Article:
By Nathan Petrashek
Carlos Gomez has decided to settle down, and not just at the plate. While the buzz so far this spring has been his five walks and .529/.652/.765 triple slash line, the 27-year-old outfielder had another reason to smile on Wednesday.
The Brewers rewarded Gomez for last year’s strong second half with a 3-year, $24M extension. According to Tom Haudricourt, the deal will pay Gomez $7 million in 2014, $8 million in 2015 and $9 million in 2016.
Gomez’s hot streak in 2012 apparently played into Doug Melvin’s decision. The GM said Gomez has recently “come into his own.” That’s true at least offensively, but Gomez has always been a superior defender in center, and so long as he continues to roam the outfield, it look like he’ll be worth the money on defense alone.
Which brings an interesting point: why would Gomez, one year shy of free agency, decide to sign a below-market deal now? And make no mistake, it is below market. B.J. Upton, with much better power but his own plate discipline problems, just inked a 5-year, $75M deal with the Braves. Gomez was never going to command that much, but with another season like last year’s, a 3-year deal might well have topped $40M. The move is uncharacteristic-to say the least-of Gomez’s agent, Scott Boras, who sure enjoys the bidding war that free agency sometimes brings.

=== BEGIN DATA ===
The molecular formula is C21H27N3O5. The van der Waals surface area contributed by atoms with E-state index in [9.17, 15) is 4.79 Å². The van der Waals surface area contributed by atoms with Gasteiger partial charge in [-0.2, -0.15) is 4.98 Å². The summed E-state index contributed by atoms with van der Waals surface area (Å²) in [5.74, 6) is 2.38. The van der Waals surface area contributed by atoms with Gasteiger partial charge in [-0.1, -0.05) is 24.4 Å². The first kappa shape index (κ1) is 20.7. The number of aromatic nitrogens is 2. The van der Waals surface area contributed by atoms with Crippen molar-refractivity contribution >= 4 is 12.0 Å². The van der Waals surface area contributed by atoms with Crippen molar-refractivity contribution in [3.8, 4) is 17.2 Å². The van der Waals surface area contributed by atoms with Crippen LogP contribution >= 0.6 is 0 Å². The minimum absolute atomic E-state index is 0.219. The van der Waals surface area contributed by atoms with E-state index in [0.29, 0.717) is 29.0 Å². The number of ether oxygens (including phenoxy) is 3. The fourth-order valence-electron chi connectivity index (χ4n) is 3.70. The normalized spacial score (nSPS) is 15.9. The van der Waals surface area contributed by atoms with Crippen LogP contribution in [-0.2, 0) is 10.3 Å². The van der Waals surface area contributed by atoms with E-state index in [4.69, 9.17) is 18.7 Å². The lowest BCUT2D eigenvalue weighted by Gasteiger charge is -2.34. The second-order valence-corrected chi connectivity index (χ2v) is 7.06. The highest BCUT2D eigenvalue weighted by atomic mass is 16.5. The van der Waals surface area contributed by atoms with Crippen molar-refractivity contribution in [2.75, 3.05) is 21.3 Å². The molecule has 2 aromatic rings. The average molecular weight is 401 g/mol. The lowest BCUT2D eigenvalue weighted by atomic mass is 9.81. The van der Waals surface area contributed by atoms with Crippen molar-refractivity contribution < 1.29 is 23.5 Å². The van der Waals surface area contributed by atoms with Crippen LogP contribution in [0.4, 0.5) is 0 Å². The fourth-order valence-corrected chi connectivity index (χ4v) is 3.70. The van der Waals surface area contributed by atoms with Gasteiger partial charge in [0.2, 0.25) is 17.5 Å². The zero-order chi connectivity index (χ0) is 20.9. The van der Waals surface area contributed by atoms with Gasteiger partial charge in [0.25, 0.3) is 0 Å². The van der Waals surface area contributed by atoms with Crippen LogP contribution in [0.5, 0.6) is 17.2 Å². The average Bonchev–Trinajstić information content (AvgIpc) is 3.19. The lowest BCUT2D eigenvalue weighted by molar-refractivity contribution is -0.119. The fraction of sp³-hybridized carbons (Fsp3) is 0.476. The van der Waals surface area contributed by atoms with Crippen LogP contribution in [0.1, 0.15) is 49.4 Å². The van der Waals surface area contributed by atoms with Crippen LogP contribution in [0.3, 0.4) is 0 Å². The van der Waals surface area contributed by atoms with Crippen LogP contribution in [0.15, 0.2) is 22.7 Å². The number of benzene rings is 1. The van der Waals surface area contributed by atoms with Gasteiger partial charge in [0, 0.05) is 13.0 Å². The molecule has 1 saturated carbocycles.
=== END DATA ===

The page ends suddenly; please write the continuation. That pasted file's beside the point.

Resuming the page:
One possibility is that Boras doesn’t necessarily buy in to Gomez’s second half, and wants to “sell high” while Gomez is also having a hot spring. Or maybe the suggestion came directly from Gomez, who sees an opportunity for financial security and stability in Milwaukee. Whatever the reason, the Brewers are getting a fairly good deal on a young middle defender.